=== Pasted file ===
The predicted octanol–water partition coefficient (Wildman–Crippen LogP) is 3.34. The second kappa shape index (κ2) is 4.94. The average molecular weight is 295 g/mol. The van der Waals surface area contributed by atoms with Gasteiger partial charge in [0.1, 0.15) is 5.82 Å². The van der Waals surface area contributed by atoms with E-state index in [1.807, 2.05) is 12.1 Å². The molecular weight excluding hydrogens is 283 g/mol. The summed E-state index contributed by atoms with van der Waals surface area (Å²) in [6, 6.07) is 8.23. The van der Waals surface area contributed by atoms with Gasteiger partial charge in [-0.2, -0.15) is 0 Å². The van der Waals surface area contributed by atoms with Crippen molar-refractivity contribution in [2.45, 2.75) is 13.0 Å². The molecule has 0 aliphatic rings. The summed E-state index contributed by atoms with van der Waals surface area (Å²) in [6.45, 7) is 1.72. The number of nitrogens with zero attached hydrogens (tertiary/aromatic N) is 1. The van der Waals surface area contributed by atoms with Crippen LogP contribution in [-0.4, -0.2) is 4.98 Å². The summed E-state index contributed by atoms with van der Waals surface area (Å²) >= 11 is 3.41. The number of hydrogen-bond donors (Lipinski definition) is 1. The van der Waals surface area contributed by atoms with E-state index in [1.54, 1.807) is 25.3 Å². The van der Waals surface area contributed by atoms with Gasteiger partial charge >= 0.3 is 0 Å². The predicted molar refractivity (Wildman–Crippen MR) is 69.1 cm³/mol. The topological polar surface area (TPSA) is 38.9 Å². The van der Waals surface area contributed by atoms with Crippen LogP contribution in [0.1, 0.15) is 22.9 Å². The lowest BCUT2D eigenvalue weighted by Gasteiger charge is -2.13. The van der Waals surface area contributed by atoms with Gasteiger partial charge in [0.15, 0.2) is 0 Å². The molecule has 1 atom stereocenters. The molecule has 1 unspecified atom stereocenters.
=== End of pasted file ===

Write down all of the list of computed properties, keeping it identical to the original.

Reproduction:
The predicted octanol–water partition coefficient (Wildman–Crippen LogP) is 3.34. The second kappa shape index (κ2) is 4.94. The average molecular weight is 295 g/mol. The van der Waals surface area contributed by atoms with Gasteiger partial charge in [0.1, 0.15) is 5.82 Å². The van der Waals surface area contributed by atoms with E-state index in [1.807, 2.05) is 12.1 Å². The molecular weight excluding hydrogens is 283 g/mol. The summed E-state index contributed by atoms with van der Waals surface area (Å²) in [6, 6.07) is 8.23. The van der Waals surface area contributed by atoms with Gasteiger partial charge in [-0.2, -0.15) is 0 Å². The van der Waals surface area contributed by atoms with Crippen molar-refractivity contribution in [2.45, 2.75) is 13.0 Å². The molecule has 0 aliphatic rings. The summed E-state index contributed by atoms with van der Waals surface area (Å²) in [6.45, 7) is 1.72. The number of nitrogens with zero attached hydrogens (tertiary/aromatic N) is 1. The van der Waals surface area contributed by atoms with Crippen LogP contribution in [-0.4, -0.2) is 4.98 Å². The summed E-state index contributed by atoms with van der Waals surface area (Å²) >= 11 is 3.41. The number of hydrogen-bond donors (Lipinski definition) is 1. The van der Waals surface area contributed by atoms with E-state index in [1.54, 1.807) is 25.3 Å². The van der Waals surface area contributed by atoms with Gasteiger partial charge >= 0.3 is 0 Å². The predicted molar refractivity (Wildman–Crippen MR) is 69.1 cm³/mol. The topological polar surface area (TPSA) is 38.9 Å². The van der Waals surface area contributed by atoms with Crippen LogP contribution in [0.1, 0.15) is 22.9 Å². The lowest BCUT2D eigenvalue weighted by Gasteiger charge is -2.13. The van der Waals surface area contributed by atoms with Gasteiger partial charge in [0.15, 0.2) is 0 Å². The molecule has 1 atom stereocenters. The molecule has 1 unspecified atom stereocenters.